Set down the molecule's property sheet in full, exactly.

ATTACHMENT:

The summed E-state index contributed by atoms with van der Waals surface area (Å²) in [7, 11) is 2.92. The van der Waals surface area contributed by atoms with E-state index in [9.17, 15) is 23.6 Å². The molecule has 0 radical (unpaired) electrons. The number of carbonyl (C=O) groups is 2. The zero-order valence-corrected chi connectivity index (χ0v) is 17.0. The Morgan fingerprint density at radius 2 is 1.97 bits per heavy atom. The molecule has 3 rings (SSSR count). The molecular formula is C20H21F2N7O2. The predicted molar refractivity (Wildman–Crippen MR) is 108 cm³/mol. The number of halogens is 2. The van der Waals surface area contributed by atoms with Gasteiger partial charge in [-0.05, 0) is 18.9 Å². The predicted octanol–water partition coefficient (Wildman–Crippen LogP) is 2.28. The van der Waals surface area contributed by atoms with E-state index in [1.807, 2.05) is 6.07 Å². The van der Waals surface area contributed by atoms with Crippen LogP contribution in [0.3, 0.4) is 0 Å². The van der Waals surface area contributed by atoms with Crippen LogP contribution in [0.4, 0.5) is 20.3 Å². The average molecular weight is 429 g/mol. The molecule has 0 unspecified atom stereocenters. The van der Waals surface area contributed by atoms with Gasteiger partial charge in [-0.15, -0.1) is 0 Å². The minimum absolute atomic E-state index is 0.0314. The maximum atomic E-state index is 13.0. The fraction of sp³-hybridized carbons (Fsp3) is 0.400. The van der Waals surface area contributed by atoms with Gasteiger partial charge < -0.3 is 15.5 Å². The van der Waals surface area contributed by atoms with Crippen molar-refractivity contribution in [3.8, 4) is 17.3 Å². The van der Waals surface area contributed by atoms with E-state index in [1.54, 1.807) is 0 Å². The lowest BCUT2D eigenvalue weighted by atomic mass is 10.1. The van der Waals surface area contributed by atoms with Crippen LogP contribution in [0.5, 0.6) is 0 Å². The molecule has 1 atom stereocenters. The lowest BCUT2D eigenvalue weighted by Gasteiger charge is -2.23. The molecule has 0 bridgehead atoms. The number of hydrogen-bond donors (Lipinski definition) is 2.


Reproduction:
The summed E-state index contributed by atoms with van der Waals surface area (Å²) in [7, 11) is 2.92. The van der Waals surface area contributed by atoms with E-state index in [9.17, 15) is 23.6 Å². The molecule has 0 radical (unpaired) electrons. The number of carbonyl (C=O) groups is 2. The zero-order valence-corrected chi connectivity index (χ0v) is 17.0. The Morgan fingerprint density at radius 2 is 1.97 bits per heavy atom. The molecule has 3 rings (SSSR count). The molecular formula is C20H21F2N7O2. The predicted molar refractivity (Wildman–Crippen MR) is 108 cm³/mol. The number of halogens is 2. The van der Waals surface area contributed by atoms with Gasteiger partial charge in [-0.05, 0) is 18.9 Å². The predicted octanol–water partition coefficient (Wildman–Crippen LogP) is 2.28. The van der Waals surface area contributed by atoms with E-state index in [1.807, 2.05) is 6.07 Å². The van der Waals surface area contributed by atoms with Crippen LogP contribution in [0.3, 0.4) is 0 Å². The van der Waals surface area contributed by atoms with Crippen LogP contribution in [0.4, 0.5) is 20.3 Å². The average molecular weight is 429 g/mol. The molecule has 0 unspecified atom stereocenters. The van der Waals surface area contributed by atoms with Gasteiger partial charge in [-0.15, -0.1) is 0 Å². The minimum absolute atomic E-state index is 0.0314. The maximum atomic E-state index is 13.0. The fraction of sp³-hybridized carbons (Fsp3) is 0.400. The van der Waals surface area contributed by atoms with Gasteiger partial charge < -0.3 is 15.5 Å². The van der Waals surface area contributed by atoms with Crippen molar-refractivity contribution in [3.8, 4) is 17.3 Å². The van der Waals surface area contributed by atoms with E-state index in [1.54, 1.807) is 0 Å². The lowest BCUT2D eigenvalue weighted by atomic mass is 10.1. The van der Waals surface area contributed by atoms with Crippen LogP contribution in [0.5, 0.6) is 0 Å². The molecule has 1 atom stereocenters. The lowest BCUT2D eigenvalue weighted by Gasteiger charge is -2.23. The molecule has 0 bridgehead atoms. The number of hydrogen-bond donors (Lipinski definition) is 2.